It had been a somewhat quiet year since the RAA staged its annual convention in St. Louis last May. Seemingly immune to the ills that have crippled their mainline counterparts for the past four years, the regional airlines finished last year with close to 30-percent traffic gains and average yields of 10 percent, leaving many wondering how long the major airlines would allow such an imbalance to continue.
Minneapolis-based Mesaba Aviation has until January 10 to negotiate a new collective-bargaining agreement with its pilots or face the prospect of a strike. Last month the airline received a letter from the National Mediation Board indicating the start of a 30-day “cooling-off period” in its contract negotiations with the Air Line Pilots Association (ALPA).
Northwest Airlines will have to add a third regional partner if it wants more 50-seat jets for its Northwest Airlink division, according to an agreement with its pilots to limit the number of regional jets it leases to Pinnacle and Mesaba Airlines.
Pinnacle Airlines bought Manassas, Va.-based Colgan Air for $20 million last month. The deal gives Memphis-based Pinnacle, which has flown exclusively for Northwest Airlines during its entire existence, immediate access to code-share revenue from Colgan partners Continental Airlines, United Airlines and US Airways.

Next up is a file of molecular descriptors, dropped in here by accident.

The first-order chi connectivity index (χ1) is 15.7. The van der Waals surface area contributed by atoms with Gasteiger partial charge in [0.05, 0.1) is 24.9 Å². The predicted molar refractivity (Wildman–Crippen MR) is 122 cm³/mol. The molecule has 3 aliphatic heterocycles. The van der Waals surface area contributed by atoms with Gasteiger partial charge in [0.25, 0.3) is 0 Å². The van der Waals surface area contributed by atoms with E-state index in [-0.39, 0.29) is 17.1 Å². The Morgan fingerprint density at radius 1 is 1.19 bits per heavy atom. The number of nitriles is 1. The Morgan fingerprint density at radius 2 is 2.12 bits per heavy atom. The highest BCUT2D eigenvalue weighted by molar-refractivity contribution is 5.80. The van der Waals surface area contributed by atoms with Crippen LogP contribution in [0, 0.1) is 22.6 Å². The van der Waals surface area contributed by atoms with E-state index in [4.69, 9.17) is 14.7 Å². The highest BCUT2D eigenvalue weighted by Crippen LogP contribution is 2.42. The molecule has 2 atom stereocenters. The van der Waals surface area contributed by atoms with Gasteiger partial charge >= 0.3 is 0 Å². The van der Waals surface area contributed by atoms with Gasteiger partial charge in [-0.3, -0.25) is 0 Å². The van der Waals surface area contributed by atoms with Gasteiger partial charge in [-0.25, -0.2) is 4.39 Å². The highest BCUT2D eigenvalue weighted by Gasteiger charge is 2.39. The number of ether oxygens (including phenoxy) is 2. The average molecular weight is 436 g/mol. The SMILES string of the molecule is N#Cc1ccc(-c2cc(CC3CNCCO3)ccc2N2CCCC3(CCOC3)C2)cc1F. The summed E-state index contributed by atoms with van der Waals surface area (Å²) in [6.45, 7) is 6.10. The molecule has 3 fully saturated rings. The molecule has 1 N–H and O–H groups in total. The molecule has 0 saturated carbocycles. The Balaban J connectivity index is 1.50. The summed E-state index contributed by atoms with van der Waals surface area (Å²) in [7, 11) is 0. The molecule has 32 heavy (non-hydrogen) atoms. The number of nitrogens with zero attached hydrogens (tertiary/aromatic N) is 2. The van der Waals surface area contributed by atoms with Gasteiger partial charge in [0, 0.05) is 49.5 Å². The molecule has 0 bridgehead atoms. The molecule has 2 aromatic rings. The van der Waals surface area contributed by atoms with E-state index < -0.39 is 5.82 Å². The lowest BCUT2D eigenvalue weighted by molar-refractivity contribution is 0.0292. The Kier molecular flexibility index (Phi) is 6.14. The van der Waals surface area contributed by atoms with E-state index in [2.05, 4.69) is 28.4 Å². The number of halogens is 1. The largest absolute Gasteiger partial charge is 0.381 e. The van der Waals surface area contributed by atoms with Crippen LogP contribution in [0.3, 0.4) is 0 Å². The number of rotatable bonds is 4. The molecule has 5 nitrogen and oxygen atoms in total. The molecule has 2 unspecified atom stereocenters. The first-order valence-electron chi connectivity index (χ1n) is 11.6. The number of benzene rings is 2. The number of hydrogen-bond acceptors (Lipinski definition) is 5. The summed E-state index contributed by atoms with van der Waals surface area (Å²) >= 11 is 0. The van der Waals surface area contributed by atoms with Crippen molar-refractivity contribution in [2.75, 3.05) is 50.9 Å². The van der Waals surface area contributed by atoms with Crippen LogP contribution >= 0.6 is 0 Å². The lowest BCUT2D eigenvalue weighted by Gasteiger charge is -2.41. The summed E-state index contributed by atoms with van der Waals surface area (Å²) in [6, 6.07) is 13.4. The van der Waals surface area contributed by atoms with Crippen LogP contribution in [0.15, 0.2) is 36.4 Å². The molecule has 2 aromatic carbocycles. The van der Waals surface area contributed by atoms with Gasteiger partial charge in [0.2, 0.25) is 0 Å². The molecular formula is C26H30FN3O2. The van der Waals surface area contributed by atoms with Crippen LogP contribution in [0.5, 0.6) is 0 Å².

Shareholders of Mesaba Airlines parent MAIR Holdings last month accused Northwest Airlines of a conspiracy to suppress the value of its regional affiliate in preparation for a planned buyout.
A new code-share contract with Northwest Airlines (NWA) will allow Memphis-based Pinnacle Airlines to keep its fleet of 124 Bombardier CRJs, potentially fly 76-seat jets and enter code-share deals with other major airlines. Under the 10-year deal, Northwest will also assign Pinnacle another 17 CRJ200s and/or CRJ440s by the end of the year.
Big Sky Airlines will fly eight 19-seat Beech 1900Ds from Boston starting early in the year’s second quarter under a new code-share contract the Billings, Mont.-based regional signed with Delta Air Lines in late December.
Delta Air Lines last month signed a letter of intent with Bombardier to acquire as many as 60 CRJ900s to deploy with its Delta Connection regional affiliates from Atlanta, Cincinnati, Salt Lake City and New York. A firm order, still subject to bankruptcy court approval, would call for 30 of the airplanes in a two-class, 76-seat configuration, and likely accompany an option for another 30 airplanes.
Union leaders expected by the end of last month to tally the votes for or against proposed new labor contracts at Mesaba Airlines, which finally managed to reach tentative agreements with its pilots, flight attendants and mechanics after more than a year of wrangling.
Now that Boeing has settled on a firm design configuration for its 787 Dreamliner, details that until recently looked sketchy have suddenly crystallized just as some of the Middle East’s largest airlines sharpen their focus on fleet additions. From the graceful contours of the cabin to the sleek shape of the airframe, the 787 certainly exudes innovation.